It can be made in minutes and with basic kitchen equipment. One can easily control the amount of added salt and fat, as well as flavor it with almost anything you can think of (Everything Bagel seasoning is a great one to try).

Have the urge to snack for dinner? Popcorn is a top contender for the healthiest snack to eat this way. So, go for it. No need to wait for a special occasion or movie night.

Homemade popcorn is an unprocessed whole grain. The core of starch stored inside the fiber based husk is what makes it pop. It is high in fiber at almost 4 grams per in a 4 cup serving. It also has a high amount of polyphenols that aid digestion and help lower blood sugar.

Popcorn is a filling snack due in part simply to the volume it takes up in the stomach. This is a boon that keeps popcorn eaters from over doing it while snacking. You’ll feel fuller after eating popcorn than chips or other processed/fried snacks.

 

 

Liking Black Coffee May Mean You Have a Genetic Variant, According to Research

New research has found that there is a genetic basis for preferring black coffee and that liking black coffee probably means you like the bitter flavor of dark chocolate as well.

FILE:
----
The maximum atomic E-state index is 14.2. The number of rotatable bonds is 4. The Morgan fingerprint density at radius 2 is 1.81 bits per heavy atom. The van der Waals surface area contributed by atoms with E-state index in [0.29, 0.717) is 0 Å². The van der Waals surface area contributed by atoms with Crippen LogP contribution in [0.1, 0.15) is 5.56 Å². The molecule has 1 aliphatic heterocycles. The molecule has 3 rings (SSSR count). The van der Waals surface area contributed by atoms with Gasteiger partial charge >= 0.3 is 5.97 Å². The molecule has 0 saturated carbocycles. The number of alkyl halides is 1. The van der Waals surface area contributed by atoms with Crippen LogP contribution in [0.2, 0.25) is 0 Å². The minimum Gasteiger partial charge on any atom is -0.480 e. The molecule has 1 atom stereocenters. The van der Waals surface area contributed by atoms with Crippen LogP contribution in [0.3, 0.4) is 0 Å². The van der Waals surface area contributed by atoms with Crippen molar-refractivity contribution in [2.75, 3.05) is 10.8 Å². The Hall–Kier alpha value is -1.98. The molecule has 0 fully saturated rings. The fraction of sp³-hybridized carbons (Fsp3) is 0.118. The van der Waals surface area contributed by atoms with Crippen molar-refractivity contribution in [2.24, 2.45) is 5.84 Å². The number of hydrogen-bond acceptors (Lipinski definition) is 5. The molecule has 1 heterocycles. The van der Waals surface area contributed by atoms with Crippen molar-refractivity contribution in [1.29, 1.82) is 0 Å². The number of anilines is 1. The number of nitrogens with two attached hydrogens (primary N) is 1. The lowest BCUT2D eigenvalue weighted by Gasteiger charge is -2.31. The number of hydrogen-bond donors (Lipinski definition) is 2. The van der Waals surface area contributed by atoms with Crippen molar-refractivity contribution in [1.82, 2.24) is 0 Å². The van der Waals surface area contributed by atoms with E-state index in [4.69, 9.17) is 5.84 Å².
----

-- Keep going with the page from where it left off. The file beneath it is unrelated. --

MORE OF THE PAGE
If this is true for you, this genetic trait may be to your advantage health-wise. Research has shown that drinking 3-5 cups of black coffee daily can help reduce the risk of various diseases like Type 2 Diabetes, some cancers, heart disease and Parkinson’s.

However, drinking the coffee black could be part of the key as adding calories through sugar and fat in cream or milk could negate the positive effects of plain, black coffee.

In previous research the same team discovered that how much coffee drink per day is based on genetic variation where in some people metabolize caffeine faster than others, meaning that the stimulant effect of the caffeine wears off faster.

This might explain why some people drink more coffee than others. They further broke preferences down into precise types of coffee drinkers—those who prefer bitter, black coffee tended to have the genetic variant that metabolized caffeine faster. It was the same with people who preferred their tea without cream and sugar and those who prefer bitter, dark chocolate to milk chocolate.

However, researchers don’t think it is an actual taste preference but rather a mental association people with the genetic variant have between bitter flavors and the boost they crave from caffeine.